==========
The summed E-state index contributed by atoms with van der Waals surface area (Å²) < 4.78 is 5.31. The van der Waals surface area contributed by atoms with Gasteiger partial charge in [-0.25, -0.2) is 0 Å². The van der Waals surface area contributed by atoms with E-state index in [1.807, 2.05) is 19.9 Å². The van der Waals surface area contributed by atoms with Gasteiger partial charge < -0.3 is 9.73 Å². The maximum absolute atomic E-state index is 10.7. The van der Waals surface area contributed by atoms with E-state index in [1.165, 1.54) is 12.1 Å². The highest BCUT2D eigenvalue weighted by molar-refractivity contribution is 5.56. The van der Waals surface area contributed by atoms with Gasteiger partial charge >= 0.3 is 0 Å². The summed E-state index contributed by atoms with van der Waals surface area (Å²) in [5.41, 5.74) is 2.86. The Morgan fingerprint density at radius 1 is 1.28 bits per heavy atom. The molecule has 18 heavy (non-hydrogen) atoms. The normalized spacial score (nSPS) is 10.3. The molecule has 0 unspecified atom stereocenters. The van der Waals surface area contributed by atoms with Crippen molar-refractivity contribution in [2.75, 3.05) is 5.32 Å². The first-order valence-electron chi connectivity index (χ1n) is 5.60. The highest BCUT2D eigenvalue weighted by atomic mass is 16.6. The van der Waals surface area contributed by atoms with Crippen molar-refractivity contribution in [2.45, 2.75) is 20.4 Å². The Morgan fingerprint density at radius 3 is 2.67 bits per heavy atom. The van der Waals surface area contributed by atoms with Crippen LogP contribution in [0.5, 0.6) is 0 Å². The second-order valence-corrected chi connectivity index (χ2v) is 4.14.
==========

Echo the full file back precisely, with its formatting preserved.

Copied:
The summed E-state index contributed by atoms with van der Waals surface area (Å²) < 4.78 is 5.31. The van der Waals surface area contributed by atoms with Gasteiger partial charge in [-0.25, -0.2) is 0 Å². The van der Waals surface area contributed by atoms with E-state index in [1.807, 2.05) is 19.9 Å². The van der Waals surface area contributed by atoms with Gasteiger partial charge < -0.3 is 9.73 Å². The maximum absolute atomic E-state index is 10.7. The van der Waals surface area contributed by atoms with E-state index in [1.165, 1.54) is 12.1 Å². The highest BCUT2D eigenvalue weighted by molar-refractivity contribution is 5.56. The van der Waals surface area contributed by atoms with Gasteiger partial charge >= 0.3 is 0 Å². The summed E-state index contributed by atoms with van der Waals surface area (Å²) in [5.41, 5.74) is 2.86. The Morgan fingerprint density at radius 1 is 1.28 bits per heavy atom. The molecule has 18 heavy (non-hydrogen) atoms. The normalized spacial score (nSPS) is 10.3. The molecule has 0 unspecified atom stereocenters. The van der Waals surface area contributed by atoms with Crippen molar-refractivity contribution in [2.75, 3.05) is 5.32 Å². The first-order valence-electron chi connectivity index (χ1n) is 5.60. The highest BCUT2D eigenvalue weighted by atomic mass is 16.6. The van der Waals surface area contributed by atoms with Crippen molar-refractivity contribution in [2.45, 2.75) is 20.4 Å². The Morgan fingerprint density at radius 3 is 2.67 bits per heavy atom. The van der Waals surface area contributed by atoms with Crippen LogP contribution in [0.5, 0.6) is 0 Å². The second-order valence-corrected chi connectivity index (χ2v) is 4.14.